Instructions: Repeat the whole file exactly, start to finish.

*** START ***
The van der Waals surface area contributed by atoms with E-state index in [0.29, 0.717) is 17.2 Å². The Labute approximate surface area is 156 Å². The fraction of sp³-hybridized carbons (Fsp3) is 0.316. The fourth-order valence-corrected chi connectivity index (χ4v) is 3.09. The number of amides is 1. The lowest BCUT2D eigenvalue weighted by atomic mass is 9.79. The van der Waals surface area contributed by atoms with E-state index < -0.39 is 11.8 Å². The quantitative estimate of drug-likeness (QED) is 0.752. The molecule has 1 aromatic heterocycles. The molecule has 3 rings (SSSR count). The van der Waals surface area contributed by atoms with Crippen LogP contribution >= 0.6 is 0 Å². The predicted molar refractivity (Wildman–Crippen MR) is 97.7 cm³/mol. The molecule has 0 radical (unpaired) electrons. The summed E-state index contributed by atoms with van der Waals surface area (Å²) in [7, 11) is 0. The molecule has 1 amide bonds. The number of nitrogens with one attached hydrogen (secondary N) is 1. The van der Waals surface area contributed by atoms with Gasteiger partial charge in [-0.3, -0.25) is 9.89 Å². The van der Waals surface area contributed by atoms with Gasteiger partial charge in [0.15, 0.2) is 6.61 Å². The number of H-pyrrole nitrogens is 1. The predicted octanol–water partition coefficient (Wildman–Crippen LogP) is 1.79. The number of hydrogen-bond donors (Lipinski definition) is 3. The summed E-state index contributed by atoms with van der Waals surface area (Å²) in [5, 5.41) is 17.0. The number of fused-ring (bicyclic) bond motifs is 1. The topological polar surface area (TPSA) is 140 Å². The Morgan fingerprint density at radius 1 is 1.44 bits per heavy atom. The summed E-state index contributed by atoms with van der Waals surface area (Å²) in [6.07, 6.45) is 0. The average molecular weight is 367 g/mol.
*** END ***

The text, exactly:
The van der Waals surface area contributed by atoms with E-state index in [0.29, 0.717) is 17.2 Å². The Labute approximate surface area is 156 Å². The fraction of sp³-hybridized carbons (Fsp3) is 0.316. The fourth-order valence-corrected chi connectivity index (χ4v) is 3.09. The number of amides is 1. The lowest BCUT2D eigenvalue weighted by atomic mass is 9.79. The van der Waals surface area contributed by atoms with E-state index < -0.39 is 11.8 Å². The quantitative estimate of drug-likeness (QED) is 0.752. The molecule has 1 aromatic heterocycles. The molecule has 3 rings (SSSR count). The van der Waals surface area contributed by atoms with Crippen LogP contribution >= 0.6 is 0 Å². The predicted molar refractivity (Wildman–Crippen MR) is 97.7 cm³/mol. The molecule has 0 radical (unpaired) electrons. The summed E-state index contributed by atoms with van der Waals surface area (Å²) in [7, 11) is 0. The molecule has 1 amide bonds. The number of nitrogens with one attached hydrogen (secondary N) is 1. The van der Waals surface area contributed by atoms with Gasteiger partial charge in [-0.3, -0.25) is 9.89 Å². The van der Waals surface area contributed by atoms with Gasteiger partial charge in [0.15, 0.2) is 6.61 Å². The number of H-pyrrole nitrogens is 1. The predicted octanol–water partition coefficient (Wildman–Crippen LogP) is 1.79. The number of hydrogen-bond donors (Lipinski definition) is 3. The summed E-state index contributed by atoms with van der Waals surface area (Å²) in [5, 5.41) is 17.0. The number of fused-ring (bicyclic) bond motifs is 1. The topological polar surface area (TPSA) is 140 Å². The Morgan fingerprint density at radius 1 is 1.44 bits per heavy atom. The summed E-state index contributed by atoms with van der Waals surface area (Å²) in [6.07, 6.45) is 0. The average molecular weight is 367 g/mol.